Accordingly, new attorneys helping pro bono clients have the chance to develop a wide range of general advocacy skills, such as negotiation, interaction, and communication with clients; time management; and dealing with ethical issues. For new attorneys at medium or large law firms, the opportunity to learn any skill other than legal writing may be limited. Pro bono work allows new attorneys to develop a full range of advocacy skills early in their careers, building a foundation that will last throughout their lives as practicing lawyers.

Brave New Legal World

In addition to learning about the substance of the law, new attorneys representing pro bono clients also have the chance to develop their knowledge of courtroom practice and procedure. Knowledge of the Rules of Civil Procedure is critical for new attorneys (even those who do not often see the inside of the courtroom). Many new lawyers may remember dozing through civil procedure classes in law school, but can rest assured it is most efficiently and effectively learned through actual practice.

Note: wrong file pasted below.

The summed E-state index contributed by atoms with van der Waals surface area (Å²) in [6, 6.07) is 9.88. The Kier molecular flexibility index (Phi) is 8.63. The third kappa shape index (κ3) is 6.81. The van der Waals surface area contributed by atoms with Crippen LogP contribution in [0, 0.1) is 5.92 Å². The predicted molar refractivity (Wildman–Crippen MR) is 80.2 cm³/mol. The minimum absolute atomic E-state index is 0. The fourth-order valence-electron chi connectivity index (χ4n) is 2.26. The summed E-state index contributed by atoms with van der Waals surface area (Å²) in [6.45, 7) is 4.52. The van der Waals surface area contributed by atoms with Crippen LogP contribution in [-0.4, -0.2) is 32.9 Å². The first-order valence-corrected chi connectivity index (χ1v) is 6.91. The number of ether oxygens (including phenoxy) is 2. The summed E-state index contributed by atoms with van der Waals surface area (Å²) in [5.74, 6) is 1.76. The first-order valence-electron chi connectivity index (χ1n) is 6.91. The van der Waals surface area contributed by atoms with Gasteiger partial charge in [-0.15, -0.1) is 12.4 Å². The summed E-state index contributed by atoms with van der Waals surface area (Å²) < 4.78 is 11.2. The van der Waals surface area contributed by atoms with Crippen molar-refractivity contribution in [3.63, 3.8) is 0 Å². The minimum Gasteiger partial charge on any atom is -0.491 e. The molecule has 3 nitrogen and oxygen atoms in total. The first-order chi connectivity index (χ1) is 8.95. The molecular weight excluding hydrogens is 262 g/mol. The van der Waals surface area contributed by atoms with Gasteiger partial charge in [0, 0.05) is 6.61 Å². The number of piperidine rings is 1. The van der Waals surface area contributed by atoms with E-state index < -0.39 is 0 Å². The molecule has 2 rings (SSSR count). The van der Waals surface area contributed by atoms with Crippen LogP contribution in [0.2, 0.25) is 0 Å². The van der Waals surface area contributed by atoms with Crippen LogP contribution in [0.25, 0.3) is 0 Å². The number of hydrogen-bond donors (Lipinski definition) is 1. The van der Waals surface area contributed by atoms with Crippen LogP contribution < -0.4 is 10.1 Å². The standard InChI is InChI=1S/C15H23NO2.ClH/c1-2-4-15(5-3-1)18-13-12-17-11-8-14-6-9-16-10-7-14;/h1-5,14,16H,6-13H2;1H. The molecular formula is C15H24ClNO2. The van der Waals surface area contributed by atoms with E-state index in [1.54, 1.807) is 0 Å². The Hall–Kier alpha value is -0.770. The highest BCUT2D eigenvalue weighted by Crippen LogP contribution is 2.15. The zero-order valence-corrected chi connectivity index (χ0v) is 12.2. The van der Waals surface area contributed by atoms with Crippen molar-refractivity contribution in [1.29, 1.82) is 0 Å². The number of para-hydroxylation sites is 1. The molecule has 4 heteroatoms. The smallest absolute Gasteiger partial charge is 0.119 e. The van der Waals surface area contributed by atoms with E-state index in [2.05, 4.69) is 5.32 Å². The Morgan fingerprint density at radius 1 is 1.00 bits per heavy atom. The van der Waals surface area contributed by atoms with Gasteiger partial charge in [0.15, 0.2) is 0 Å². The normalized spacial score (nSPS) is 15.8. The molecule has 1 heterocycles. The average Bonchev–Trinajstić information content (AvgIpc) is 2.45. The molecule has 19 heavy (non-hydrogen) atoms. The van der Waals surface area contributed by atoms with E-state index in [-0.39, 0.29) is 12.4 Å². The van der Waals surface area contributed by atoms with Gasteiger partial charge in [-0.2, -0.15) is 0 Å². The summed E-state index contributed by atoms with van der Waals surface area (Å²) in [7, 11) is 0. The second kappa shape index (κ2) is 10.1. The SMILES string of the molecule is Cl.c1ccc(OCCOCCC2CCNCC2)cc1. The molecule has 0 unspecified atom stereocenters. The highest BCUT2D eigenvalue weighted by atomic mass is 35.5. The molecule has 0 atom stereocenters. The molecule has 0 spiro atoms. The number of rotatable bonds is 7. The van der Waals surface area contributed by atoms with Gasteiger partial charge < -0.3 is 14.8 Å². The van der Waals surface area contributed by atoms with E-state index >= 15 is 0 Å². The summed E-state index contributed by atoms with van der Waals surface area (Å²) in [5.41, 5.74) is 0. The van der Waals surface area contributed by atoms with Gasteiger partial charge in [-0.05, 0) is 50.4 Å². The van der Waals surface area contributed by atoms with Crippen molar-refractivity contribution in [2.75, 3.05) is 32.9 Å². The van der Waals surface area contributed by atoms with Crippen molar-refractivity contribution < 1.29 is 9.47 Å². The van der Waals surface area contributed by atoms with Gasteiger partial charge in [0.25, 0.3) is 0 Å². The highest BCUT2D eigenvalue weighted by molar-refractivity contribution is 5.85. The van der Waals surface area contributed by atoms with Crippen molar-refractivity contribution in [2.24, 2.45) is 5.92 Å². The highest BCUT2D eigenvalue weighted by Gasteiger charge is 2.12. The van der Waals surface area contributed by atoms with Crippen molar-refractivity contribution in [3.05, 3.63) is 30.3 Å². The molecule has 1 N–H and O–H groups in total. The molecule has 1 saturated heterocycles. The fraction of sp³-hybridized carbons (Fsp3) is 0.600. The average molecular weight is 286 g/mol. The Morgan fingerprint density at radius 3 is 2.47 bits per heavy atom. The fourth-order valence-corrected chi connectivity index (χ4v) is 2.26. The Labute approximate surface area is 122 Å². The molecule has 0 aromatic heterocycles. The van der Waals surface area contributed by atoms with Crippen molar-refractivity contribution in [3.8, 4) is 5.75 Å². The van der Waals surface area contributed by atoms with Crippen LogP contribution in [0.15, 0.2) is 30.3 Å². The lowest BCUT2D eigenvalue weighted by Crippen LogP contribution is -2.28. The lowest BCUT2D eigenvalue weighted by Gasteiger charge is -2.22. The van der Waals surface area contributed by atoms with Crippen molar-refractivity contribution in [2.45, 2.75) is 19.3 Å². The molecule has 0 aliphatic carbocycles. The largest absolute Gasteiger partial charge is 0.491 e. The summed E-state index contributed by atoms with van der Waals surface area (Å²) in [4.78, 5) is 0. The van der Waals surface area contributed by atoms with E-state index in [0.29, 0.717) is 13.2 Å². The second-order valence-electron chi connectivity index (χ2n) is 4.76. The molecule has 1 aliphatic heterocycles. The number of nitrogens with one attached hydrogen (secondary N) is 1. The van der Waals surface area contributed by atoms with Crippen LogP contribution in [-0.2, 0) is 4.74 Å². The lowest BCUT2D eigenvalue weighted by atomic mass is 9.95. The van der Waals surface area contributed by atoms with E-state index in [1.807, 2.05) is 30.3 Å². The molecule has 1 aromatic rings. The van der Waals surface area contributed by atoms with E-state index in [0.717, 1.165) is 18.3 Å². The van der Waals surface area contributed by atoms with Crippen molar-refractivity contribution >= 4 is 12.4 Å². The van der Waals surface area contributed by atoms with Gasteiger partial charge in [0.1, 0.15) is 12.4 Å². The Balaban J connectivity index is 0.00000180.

Moreover, along with the Rules of Civil Procedure, new attorneys must become acquainted with the many local court rules and practices. A thorough understanding of these local rules is essential and also is best gained through actual practice. New attorneys performing pro bono work can learn these rules better and faster than those learning them on paper and, in the process, gain the respect of the court and win more cases for their clients.

Another key benefit of pro bono work for the new attorney is the opportunity to get to know the people who make the courtroom work, such as court clerks, reporters, interpreters, facilitators, magistrates, and judges. No price can be put on the value of building a working relationship with court staff for new attorneys. They will need help with their questions and seek the understanding and assistance of court staff to rectify those unavoidable early mistakes.